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The amount of needles it took to get pregnant.

Last we talked, I was struggling with hope.

We were lucky with our egg extraction. Even after the first round of IVF, we still had enough eggs left to do multiple rounds. After taking a break, we did a second round of IVF. And I was so thankful that this round only included the insemination.

The break was good because it allowed me to find my hope. I took time to concentrate on me—not our relationship, just good old me time. And it helped me feel better.

Tip: If you are going through this, a break might help with the emotional rollercoaster. Also, don’t forget to be nice to yourself.

I’ve always heard that you will know when you are pregnant. There are so many women right now going through infertility—so many women at this moment wishing for morning sickness, tender breasts, heartburn, and more.

How do I know? Because I was one of those women, looking for some sign before the test to show me that I was pregnant. Fourteen days is such a long time to wait when the news is this big.

I was excitedly nervous to make the call to our doctor to hear the results. I knew that I had gone in too late to call the same day. So after a sleepless night, I took a

The card I gave Chris (it’s supposed to be a positive pregnancy test).

break at work to call in the morning. The woman on the other end of the phone simply told me that I would have to come in for a different test.

More nervous excitement… I asked her about my pregnancy test. She wanted me to call later, but I was tired of waiting. I pushed again… and then the magical words “You are pregnant.”

I was at work, and they all knew what I was going through—so I forced back the tears of joy. I messaged Chris that we should call together at the normal time during our lunch. Cue hours of work, not being able to jump up and down with joy, or touch my stomach too much.

I also had to rehearse what I was going to say to my husband. I have always wanted one of us to get the news in a cool way. In case you are curious, here is the video of me telling Chris.

Knowing that the majority of miscarriages happen in the first trimester, there was always that worry in the back of my mind. I had one day that was terrible (did I mention how lucky I am?). I woke up puking and couldn’t keep anything down.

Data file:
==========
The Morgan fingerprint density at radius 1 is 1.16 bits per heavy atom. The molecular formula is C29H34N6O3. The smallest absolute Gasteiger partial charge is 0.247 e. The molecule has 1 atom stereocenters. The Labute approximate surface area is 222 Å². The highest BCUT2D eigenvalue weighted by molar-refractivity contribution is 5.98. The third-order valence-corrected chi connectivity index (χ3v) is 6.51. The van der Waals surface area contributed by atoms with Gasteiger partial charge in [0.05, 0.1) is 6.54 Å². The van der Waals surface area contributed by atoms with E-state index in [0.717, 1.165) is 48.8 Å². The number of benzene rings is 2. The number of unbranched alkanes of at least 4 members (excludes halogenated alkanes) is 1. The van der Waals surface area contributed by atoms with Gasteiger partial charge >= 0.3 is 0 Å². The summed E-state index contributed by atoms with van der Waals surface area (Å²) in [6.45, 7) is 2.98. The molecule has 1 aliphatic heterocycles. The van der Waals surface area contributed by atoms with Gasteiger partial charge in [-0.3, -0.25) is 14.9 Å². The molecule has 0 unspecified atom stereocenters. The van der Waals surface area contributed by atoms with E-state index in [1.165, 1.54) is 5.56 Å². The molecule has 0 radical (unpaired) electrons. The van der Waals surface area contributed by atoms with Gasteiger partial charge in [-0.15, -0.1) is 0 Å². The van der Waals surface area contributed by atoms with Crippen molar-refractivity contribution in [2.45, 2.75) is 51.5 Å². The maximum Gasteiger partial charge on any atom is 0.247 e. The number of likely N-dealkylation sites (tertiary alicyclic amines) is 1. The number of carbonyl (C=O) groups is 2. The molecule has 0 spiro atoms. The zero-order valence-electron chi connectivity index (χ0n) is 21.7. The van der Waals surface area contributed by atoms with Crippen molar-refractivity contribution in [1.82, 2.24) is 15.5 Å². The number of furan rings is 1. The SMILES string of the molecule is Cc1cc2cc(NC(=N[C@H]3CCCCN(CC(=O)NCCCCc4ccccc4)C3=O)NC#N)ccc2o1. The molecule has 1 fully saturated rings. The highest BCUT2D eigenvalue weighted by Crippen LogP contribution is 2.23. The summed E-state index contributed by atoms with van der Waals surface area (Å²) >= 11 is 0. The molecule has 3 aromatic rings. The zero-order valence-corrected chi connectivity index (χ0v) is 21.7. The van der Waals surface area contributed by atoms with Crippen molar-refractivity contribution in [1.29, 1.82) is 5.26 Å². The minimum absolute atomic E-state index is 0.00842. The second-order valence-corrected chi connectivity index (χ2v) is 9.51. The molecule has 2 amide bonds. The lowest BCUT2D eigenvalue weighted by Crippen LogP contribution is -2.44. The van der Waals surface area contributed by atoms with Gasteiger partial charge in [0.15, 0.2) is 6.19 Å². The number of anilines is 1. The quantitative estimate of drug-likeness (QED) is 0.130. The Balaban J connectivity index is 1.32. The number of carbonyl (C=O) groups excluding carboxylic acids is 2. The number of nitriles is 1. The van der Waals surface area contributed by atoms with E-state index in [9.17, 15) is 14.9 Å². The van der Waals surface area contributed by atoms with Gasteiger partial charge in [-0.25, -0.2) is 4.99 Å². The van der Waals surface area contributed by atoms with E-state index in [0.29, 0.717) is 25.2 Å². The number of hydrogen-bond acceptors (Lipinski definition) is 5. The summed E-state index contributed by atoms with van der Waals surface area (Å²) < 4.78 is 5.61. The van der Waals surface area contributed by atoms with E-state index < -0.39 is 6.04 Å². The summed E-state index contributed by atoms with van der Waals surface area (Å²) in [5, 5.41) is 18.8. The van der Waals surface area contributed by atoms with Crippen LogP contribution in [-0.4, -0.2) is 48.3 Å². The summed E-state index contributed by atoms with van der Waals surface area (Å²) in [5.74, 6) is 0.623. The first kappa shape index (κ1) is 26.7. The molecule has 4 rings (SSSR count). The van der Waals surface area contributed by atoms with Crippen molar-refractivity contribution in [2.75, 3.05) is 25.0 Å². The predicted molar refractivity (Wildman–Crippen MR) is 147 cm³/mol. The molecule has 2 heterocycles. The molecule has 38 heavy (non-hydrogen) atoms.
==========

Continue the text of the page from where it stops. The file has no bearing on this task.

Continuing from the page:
Throwback to my first public bump photo.

Because we were in Germany and I wasn’t sure I could explain this in German, I called my mom. My mom, who didn’t know, found out because I was worried something was wrong. Also, being unsure if this would keep happening, I let my boss know that I might not make it in the next day. So I’m pretty sure she knew.

Tip: Call your doctor. Even if you are stationed overseas, there are people that work at your on-post clinic that can help you with translation.

Being a first time mom, everything was new to me. So I still don’t fully know how it will be different if I am pregnant in the states. However, the great thing about doctor’s visits in Germany when you are pregnant is that they do an ultrasound at every visit. It was wonderful getting to see our future baby so much.

I’m lucky and my pregnancy was great. My birth story, well that’s another story for another time. For now, I’ll simply soak in the quiet while Owen, my now 8 month old, sleeps.

Author

  • Annie Pearce

    Annie was born and raised outside of Pittsburgh, PA (Go Steelers and Penguins!). More than ten years ago, Annie met her husband Chris in Alexandria, VA, while he was assigned to The Old Guard, before being sent to Fort Bragg, NC. In March 2020, Annie and Chris moved with their 4-month-old son from Hohenfels, Germany, to Fort Drum, NY. They literally flew the day before the travel ban went into effect and got a house during the global pandemic—while NY realtors weren't allowed to show houses. Then two months later, Chris deployed. Any and all tips about surviving a deployment with a baby are more than welcome. Before moving to Drum, Annie owned her own event planning business—Attended. Her passion for events has led her to volunteer for non-profit organizations, including the AMA Triangle and Innovate Raleigh. Annie has served in multiple roles for large events including Event Director for Fail Fest Raleigh, Trade Show Manager for High Five Conference, and has managed multiple events for an economic development organization. Annie holds a Master of Science in Integrated Marketing Communication from Northwestern University and a Bachelor of Science in Integrated Marketing Communication from Ithaca College.

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Supporting Our Military Children

Supporting Our Military Children

One thing that has been most important to me, as a military spouse, is figuring out how to best do this life while supporting our children with the changes and difficulties. When my children were very small, there were many times that my husband was away, and I had to parent my children alone.

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